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Mischa Pereira

What made you choose a career in personal fitness training?

I always had a passion for both the sporting world and the art world. Once I finished school I pursued a career in the arts, both studying and working.

While doing some part time work, a friend  of mine who knew I was passionate about sports and training, told me about a small private gym that was looking for sports related person to work in the gym taking clients through their exercise routines. With very little knowledge, I was invited for an interview and got the job as an apprentice trainer. Looking back, it was a fantastic first step into this world, as we spent many hours learning and practicing correct technique and form, something I was never sure of. From that point, I started studying and qualified as a trainer and slowly my business started to grow.

What aspect of personal fitness training do you like most?

I really enjoy learning new things that are related to the industry such as nutrition, new techniques/ exercises, assessments etc. I also enjoy seeing clients leaving the gym happier and more energized after a session.

How long have you been a Personal Trainer?

This is my sixteenth year as a trainer.

What made you choose the IFPA?

A colleague at the time was studying through the IFPA  and spoke highly of the courses, as well as the variety of specializations. After doing some research, I signed up as I wanted to restart my studying. I started with the Personal Trainer course and was really taken back by the level of service. From that point, I was hooked.

If you have taken more than our PFT course, what has been your favorite certification course?

Although all have been outstanding, I really enjoyed the Specialization in Strength and Conditioning.

What qualities set you apart from other personal trainers? Education? Experience?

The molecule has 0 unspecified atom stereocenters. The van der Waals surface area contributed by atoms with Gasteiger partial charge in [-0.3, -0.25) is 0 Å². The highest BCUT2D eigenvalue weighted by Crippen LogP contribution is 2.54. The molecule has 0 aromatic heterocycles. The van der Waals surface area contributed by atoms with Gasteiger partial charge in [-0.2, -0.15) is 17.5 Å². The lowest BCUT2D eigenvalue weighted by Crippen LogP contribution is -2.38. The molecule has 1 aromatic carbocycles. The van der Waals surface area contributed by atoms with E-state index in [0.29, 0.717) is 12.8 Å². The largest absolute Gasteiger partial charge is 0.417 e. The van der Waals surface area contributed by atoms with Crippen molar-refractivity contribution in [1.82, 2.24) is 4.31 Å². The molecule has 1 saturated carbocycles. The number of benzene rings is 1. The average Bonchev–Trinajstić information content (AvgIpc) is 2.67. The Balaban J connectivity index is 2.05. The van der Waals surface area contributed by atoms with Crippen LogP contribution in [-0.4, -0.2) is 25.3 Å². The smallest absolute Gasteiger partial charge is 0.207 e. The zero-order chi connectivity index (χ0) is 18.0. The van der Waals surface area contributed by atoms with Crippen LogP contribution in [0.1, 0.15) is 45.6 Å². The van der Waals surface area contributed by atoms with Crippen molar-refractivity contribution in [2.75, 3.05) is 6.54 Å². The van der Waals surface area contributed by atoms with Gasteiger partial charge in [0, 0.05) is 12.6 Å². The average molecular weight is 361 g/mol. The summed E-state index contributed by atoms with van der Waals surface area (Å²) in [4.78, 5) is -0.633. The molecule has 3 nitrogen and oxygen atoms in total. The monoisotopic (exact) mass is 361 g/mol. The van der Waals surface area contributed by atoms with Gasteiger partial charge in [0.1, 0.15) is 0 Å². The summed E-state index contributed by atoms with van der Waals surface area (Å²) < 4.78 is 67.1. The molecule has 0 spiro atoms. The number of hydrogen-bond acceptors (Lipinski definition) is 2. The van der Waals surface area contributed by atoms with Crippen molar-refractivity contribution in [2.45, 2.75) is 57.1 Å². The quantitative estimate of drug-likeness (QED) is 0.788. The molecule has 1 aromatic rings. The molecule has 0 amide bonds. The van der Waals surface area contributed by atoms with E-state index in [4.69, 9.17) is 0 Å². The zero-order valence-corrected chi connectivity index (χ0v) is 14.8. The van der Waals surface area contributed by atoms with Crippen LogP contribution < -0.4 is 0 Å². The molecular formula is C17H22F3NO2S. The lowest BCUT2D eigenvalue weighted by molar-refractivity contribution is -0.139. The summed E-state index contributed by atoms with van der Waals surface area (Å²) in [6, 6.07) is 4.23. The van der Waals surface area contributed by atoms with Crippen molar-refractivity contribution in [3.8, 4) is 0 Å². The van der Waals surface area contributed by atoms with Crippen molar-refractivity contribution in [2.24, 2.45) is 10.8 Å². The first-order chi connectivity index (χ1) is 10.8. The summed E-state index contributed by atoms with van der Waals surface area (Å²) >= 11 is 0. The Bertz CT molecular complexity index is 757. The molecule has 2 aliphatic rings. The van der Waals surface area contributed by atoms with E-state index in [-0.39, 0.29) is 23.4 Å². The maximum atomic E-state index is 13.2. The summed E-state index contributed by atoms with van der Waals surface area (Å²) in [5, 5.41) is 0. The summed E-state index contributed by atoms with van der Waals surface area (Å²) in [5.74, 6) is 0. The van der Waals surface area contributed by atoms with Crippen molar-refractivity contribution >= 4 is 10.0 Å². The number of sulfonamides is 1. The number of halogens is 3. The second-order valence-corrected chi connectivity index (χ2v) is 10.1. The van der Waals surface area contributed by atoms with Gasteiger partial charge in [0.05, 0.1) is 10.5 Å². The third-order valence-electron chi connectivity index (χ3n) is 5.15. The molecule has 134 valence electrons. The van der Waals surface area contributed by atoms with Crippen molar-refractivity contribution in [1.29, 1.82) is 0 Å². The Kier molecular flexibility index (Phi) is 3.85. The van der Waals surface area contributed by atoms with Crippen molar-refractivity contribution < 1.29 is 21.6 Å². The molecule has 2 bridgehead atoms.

I have been involved with martial arts (Taekwon-Do) since I was eleven years old and as a teenager, I was already teaching both adults and children. That gave me a great foundation to dealing with people in an exercise/instructor environment. I came to learn that there was no “one size fits all” approach to instructing people. Although I was teaching classes, I had to also individually tailor my teachings to the specific needs of those that were in my classes. I find that this has given me an advantage in communicating with my clients on training and lifestyle.

I hold the position of Technical Director/National Team Coach for the International Taekwon-Do Federation – South Africa and still a practitioner of the arts. Frequently my knowledge of martial arts crosses over into my personal training business and vice versa. Not only from a physical point of view, but from a mental view too. I believe these qualities have set me apart from other trainers.

What are some adjectives your clients would use to describe you?

When ever I meet a new client, I usually get “I expected you to be much bigger.”

What is your best success story?

My personal best was a particular client who, in his early sixties, was strongly advised by his physician  to get healthy and active after being sedentary and very stressed for most of his life. Starting in a gym was a daunting task for him as he had a preconceived notion that a gym was only for muscle bound body builders, so he asked me if I could train him at home.  I was still quite young and had only been a trainer for 2 or 3 years so this too was as daunting for me as he had no facilities for training.